Russian Imam Calls Elton John ‘the Devil’s Work,’ Urges Concert Boycott

Carnegie Hall concert goes on, after strike canceled performance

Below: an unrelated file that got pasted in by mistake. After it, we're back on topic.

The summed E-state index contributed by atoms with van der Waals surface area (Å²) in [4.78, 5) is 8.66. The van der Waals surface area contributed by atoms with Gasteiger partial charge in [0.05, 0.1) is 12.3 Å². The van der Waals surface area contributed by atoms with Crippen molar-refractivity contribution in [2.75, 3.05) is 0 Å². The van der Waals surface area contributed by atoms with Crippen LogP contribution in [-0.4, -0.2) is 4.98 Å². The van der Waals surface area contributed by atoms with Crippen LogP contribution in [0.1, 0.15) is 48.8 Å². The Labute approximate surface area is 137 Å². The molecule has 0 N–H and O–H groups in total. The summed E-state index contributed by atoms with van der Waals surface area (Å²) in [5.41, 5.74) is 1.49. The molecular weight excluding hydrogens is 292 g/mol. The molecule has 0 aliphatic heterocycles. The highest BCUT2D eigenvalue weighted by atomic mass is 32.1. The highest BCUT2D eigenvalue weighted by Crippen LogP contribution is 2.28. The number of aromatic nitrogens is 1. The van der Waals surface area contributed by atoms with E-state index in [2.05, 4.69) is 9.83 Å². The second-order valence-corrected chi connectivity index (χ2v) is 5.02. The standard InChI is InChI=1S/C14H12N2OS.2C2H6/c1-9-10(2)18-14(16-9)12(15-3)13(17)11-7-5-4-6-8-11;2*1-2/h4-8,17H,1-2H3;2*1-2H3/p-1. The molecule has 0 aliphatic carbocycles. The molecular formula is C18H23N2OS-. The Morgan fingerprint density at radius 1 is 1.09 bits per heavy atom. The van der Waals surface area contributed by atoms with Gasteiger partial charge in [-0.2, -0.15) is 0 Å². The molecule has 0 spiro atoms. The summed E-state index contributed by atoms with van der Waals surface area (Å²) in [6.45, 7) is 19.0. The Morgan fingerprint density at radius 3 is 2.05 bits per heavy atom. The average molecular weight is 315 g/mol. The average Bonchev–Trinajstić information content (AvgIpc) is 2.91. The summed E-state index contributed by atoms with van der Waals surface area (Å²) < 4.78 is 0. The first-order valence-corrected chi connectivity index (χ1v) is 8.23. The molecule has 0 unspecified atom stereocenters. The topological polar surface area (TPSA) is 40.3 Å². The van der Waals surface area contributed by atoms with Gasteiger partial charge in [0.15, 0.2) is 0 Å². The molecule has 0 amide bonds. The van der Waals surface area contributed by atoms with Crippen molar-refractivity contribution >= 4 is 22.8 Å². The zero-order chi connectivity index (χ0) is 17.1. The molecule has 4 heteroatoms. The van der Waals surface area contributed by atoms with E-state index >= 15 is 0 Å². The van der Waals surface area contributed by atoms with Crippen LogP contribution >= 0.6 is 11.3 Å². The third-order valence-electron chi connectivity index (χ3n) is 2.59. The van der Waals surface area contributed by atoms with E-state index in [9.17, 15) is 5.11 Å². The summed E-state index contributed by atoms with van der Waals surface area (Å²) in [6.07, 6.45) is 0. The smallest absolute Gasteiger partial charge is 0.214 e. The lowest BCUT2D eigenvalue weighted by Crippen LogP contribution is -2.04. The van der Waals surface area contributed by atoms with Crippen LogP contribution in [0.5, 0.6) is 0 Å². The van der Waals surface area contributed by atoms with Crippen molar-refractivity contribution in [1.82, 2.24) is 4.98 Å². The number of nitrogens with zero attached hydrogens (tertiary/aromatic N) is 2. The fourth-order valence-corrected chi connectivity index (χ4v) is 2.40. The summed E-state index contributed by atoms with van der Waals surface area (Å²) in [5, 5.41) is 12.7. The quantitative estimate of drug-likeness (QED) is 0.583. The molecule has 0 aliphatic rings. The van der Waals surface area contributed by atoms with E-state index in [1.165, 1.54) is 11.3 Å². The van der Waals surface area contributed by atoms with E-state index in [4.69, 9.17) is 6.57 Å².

But sheltered inside a seafood joint, Mitchell Frank and Martin Fleischmann didn’t seem concerned with the weather perhaps because they were busy describing winds of change. “What we’re trying to do is create a destination for locals on the pier,” said Fleischmann, a veteran Los Angeles concert promoter. “Tourists are here all day long, but otherwise it’s underutilized.” Added Frank, another promoter hired by the nonprofit group that oversees the pier, “The mandate was to bring content here.” PHOTOS: Concerts by The Times Content in the form of musical performances isn’t unheard of on the pier, which last month wrapped its 29th annual Twilight Concert series with a free show by the reggae star Jimmy Cliff. The gig drew 30,000 people, according to some estimates. But this year the promoters expanded the menu with a slate of ticketed festivals, including All Bands on Deck! (with indie acts such as Poolside and Yacht) and September’s Beach Ball (featuring Aloe Blacc and Sly & Robbie). This weekend the pier is to host Way Over Yonder, an inaugural two-day roots-music event connected to the venerable Newport Folk Festival with performances Saturday and Sunday by Neko Case, Conor Oberst and Calexico. And Oct. 19 will bring the comedy-based Festival Supreme, assembled by Jack Black and his mock-rock band Tenacious D. The shows are part of what pier official Jay Farrand called “a larger effort to get people to take a second look at the pier to think of it not just as somewhere you take Grandma from Kansas.” But for Frank and Fleischmann whose respective companies, Spaceland and Rum & Humble, put on concerts at the Echo and the Hollywood Bowl, among other spots the activity also reflects their desire to establish a new home for music on the Westside, where a dearth of large and mid-sized venues intensified with the closing this summer of the Santa Monica Civic Auditorium. PHOTOS: Unexpected musical collaborations “People here need a place where they can gather in large numbers for music,” said Fleischmann, who pointed to high rents and restrictive permitting as reasons the Westside generally lacks such spaces. The century-old Santa Monica Pier, an instantly identifiable but historically significant landmark, makes for a complex solution to that problem. Jay Sweet, who supervises the Newport Folk Festival, said the pier appealed to him for Way Over Yonder because it’s an “iconic place that’s not a traditional music venue” similar to Fort Adams State Park in Rhode Island, where Newport has taken place since 1959. “There’s an overall vibe there,” said Cliff’s manager, Ernie Gonzalez, who added that the pier attracts an audience more diverse than at other venues.